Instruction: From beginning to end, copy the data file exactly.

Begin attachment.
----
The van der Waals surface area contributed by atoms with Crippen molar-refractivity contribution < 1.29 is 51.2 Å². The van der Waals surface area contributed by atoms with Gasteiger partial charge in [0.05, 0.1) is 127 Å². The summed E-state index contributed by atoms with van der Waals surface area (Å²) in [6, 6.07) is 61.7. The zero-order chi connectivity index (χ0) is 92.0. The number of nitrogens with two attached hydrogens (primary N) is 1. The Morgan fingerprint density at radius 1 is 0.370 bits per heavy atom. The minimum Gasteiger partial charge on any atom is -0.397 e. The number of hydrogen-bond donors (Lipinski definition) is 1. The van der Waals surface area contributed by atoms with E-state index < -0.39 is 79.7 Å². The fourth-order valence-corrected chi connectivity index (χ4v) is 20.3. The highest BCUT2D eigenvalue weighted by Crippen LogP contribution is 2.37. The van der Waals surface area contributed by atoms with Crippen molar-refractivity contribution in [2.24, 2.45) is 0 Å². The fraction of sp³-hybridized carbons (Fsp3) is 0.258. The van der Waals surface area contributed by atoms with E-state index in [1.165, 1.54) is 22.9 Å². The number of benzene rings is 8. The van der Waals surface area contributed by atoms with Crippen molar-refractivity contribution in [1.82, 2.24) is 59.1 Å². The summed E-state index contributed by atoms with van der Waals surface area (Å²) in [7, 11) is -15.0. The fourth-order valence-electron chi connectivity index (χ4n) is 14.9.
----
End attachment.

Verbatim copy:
The van der Waals surface area contributed by atoms with Crippen molar-refractivity contribution < 1.29 is 51.2 Å². The van der Waals surface area contributed by atoms with Gasteiger partial charge in [0.05, 0.1) is 127 Å². The summed E-state index contributed by atoms with van der Waals surface area (Å²) in [6, 6.07) is 61.7. The zero-order chi connectivity index (χ0) is 92.0. The number of nitrogens with two attached hydrogens (primary N) is 1. The Morgan fingerprint density at radius 1 is 0.370 bits per heavy atom. The minimum Gasteiger partial charge on any atom is -0.397 e. The number of hydrogen-bond donors (Lipinski definition) is 1. The van der Waals surface area contributed by atoms with E-state index < -0.39 is 79.7 Å². The fourth-order valence-corrected chi connectivity index (χ4v) is 20.3. The highest BCUT2D eigenvalue weighted by Crippen LogP contribution is 2.37. The van der Waals surface area contributed by atoms with Crippen molar-refractivity contribution in [2.24, 2.45) is 0 Å². The fraction of sp³-hybridized carbons (Fsp3) is 0.258. The van der Waals surface area contributed by atoms with E-state index in [1.165, 1.54) is 22.9 Å². The number of benzene rings is 8. The van der Waals surface area contributed by atoms with Crippen molar-refractivity contribution in [1.82, 2.24) is 59.1 Å². The summed E-state index contributed by atoms with van der Waals surface area (Å²) in [7, 11) is -15.0. The fourth-order valence-electron chi connectivity index (χ4n) is 14.9.